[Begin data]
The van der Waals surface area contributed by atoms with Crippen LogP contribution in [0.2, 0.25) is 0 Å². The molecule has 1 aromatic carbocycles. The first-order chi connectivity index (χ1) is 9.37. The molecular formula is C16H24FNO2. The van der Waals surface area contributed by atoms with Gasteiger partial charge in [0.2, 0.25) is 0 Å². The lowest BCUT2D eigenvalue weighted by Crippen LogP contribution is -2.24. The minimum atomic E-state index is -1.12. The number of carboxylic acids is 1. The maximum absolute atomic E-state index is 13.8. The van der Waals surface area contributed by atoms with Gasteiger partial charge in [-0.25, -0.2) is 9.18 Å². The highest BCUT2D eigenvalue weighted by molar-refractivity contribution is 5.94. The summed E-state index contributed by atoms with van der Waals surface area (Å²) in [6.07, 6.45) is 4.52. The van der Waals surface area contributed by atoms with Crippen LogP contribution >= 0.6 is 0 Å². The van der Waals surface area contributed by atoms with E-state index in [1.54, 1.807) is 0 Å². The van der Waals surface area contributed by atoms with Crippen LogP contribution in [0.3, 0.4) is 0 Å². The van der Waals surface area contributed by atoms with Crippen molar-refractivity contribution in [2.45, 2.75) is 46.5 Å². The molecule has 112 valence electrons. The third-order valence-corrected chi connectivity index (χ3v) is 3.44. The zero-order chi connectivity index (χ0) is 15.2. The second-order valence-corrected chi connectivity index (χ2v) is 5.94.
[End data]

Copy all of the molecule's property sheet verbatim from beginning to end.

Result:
The van der Waals surface area contributed by atoms with Crippen LogP contribution in [0.2, 0.25) is 0 Å². The molecule has 1 aromatic carbocycles. The first-order chi connectivity index (χ1) is 9.37. The molecular formula is C16H24FNO2. The van der Waals surface area contributed by atoms with Gasteiger partial charge in [0.2, 0.25) is 0 Å². The lowest BCUT2D eigenvalue weighted by Crippen LogP contribution is -2.24. The minimum atomic E-state index is -1.12. The number of carboxylic acids is 1. The maximum absolute atomic E-state index is 13.8. The van der Waals surface area contributed by atoms with Gasteiger partial charge in [-0.25, -0.2) is 9.18 Å². The highest BCUT2D eigenvalue weighted by molar-refractivity contribution is 5.94. The summed E-state index contributed by atoms with van der Waals surface area (Å²) in [6.07, 6.45) is 4.52. The van der Waals surface area contributed by atoms with Crippen LogP contribution >= 0.6 is 0 Å². The van der Waals surface area contributed by atoms with E-state index in [1.54, 1.807) is 0 Å². The van der Waals surface area contributed by atoms with Crippen LogP contribution in [0.3, 0.4) is 0 Å². The van der Waals surface area contributed by atoms with Crippen molar-refractivity contribution in [2.45, 2.75) is 46.5 Å². The molecule has 112 valence electrons. The third-order valence-corrected chi connectivity index (χ3v) is 3.44. The zero-order chi connectivity index (χ0) is 15.2. The second-order valence-corrected chi connectivity index (χ2v) is 5.94.